Writer Elissa Polls joined EYOS aboard Nansen Explorer heli-skiing in Greenland, and wrote about it in the November 2022 issue of Departures Magazine.

“They have raised the bar on exploration travel,” she writes about EYOS. Polls described the exhilaration of having breathtaking peaks and virgin snow all to herself: “Standing atop a mountain without another soul in sight; it takes your breath away.”

To inquire about carving your own fresh tracks on a yacht-based Greenland hello-skiing expeditions, contact info@eyos.com.

There is something magical about carving tracks into a fresh mountain of snow – the stillness of the moment before anyone else makes their way down the same run, that first turn marking your territory. Snowboarding dominated my extracurricular time during my college years in Boulder, Colorado, with weekends spent convincing friend to rise before dawn to beat the traffic on I-70 and head up to the mountains.

After I graduated, real life began, and over time, I deprioritized snowboarding. As my days on the mountain diminished, so did my confidence.

When presented with the opportunity to heli-ski with EYOS Expeditions in Greenland, one of the most remote heli-skiing locations in the world, I was instantly filled with excitement, trepidation, and fear. I’ve always associated heli-skiing with Warren Miller films like “Higher Ground” and “Playground”, where intrepid athletes take on extreme conditions. But I hadn’t been on a snowboard in years. Ben Lyons, EYOS Expeditions’ CEO, convinced me to chat with one of the heli-skiing guides to discuss my apprehension. Twenty years of snowboarding wasn’t enough for me to pack my bags. My overly cautious nature demanded some reassurance from the person who would be guiding me down the mountain.


He directed me to Doug Stoup, one of EYOS’ most experienced expedition guides and skiers. “You will be great!” Doug said, like we were talking about my ability to pack enough warm clothes. After my third of fourth “Are you sure?” he simply replied, “It’s incredible. See you in Greenland.” I set off to assess the warmth of my current wardrobe.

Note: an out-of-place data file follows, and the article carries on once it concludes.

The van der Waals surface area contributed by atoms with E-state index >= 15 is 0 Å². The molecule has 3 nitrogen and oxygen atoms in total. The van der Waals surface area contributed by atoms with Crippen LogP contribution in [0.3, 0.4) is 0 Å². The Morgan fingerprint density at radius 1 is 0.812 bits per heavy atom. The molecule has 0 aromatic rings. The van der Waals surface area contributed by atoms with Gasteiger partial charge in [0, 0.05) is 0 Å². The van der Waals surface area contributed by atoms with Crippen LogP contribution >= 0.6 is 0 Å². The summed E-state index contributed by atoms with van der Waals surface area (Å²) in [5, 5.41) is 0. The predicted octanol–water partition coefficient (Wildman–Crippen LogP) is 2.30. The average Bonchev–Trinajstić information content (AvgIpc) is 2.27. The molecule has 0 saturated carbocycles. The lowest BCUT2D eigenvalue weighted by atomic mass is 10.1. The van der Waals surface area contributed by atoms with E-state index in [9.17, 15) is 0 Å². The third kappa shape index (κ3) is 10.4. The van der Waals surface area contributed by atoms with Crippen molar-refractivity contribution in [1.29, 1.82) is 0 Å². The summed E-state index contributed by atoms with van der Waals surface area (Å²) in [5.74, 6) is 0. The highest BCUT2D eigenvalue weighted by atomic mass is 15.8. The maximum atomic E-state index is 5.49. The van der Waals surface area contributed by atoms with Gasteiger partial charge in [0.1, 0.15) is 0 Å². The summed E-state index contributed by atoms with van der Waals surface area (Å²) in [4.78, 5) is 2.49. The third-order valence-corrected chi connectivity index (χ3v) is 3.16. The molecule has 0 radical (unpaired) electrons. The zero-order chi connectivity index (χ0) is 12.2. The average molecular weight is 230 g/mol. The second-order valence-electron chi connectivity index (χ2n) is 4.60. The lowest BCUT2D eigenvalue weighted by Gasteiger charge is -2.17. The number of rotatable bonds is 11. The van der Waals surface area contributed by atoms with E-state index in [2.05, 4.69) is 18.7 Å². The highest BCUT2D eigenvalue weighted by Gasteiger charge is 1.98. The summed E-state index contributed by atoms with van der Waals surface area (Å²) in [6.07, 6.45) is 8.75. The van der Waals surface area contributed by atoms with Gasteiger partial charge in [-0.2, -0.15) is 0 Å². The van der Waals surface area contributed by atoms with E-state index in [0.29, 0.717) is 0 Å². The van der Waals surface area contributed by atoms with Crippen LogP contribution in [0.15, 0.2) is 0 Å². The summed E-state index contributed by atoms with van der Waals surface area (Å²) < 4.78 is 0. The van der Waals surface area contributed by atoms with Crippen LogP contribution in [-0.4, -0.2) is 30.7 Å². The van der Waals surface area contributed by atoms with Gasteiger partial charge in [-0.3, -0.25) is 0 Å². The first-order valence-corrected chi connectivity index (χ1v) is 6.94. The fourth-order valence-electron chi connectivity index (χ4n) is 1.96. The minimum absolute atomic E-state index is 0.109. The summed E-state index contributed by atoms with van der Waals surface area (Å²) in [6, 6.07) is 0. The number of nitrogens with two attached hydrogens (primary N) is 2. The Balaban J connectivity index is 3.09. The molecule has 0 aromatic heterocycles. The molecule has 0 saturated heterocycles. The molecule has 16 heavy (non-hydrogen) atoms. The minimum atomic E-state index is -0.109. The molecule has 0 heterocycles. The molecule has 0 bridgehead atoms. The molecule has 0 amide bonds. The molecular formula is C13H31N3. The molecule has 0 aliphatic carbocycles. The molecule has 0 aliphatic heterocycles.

EYOS Expeditions offers an array of experiences in some of the most remote places on earth, including Antarctica, Madagascar, Indonesia, and the Arctic. They have raised the bar on exploration travel, and everyone I spoke with on their team seemed passionate about what they do, providing guests with unforgettable, luxury adventures.

Still, from my home in California, Greenland is far away – very far. Anyone traveling on a commercial airline to the island country should expect an overnight stay in Denmark followed by one or two domestic connections, depending on the weather. Flights to and from Greenland are in short supply – and if the weather turns, your departure or arrival may be affected. Only those with a true appetite for adventure travel, and a breezy attitude toward things like storms, lost luggage, and spartan layover accommodations, should embark on an arduous journey like this. After reaching your destination to board the boat, options for extra or missing gear are limited, if not impossible, to track down. This was my particular fate after my bags ended up on their own disparate journey, such that I had to scramble to buy new gear in Copenhagen before my connecting flight.

Once we arrived in Greenland, our home base was the Nansen Explorer, a former research vessel with a deceivingly rugged exterior. But I soon learned that over the years she had undergone some extreme alterations.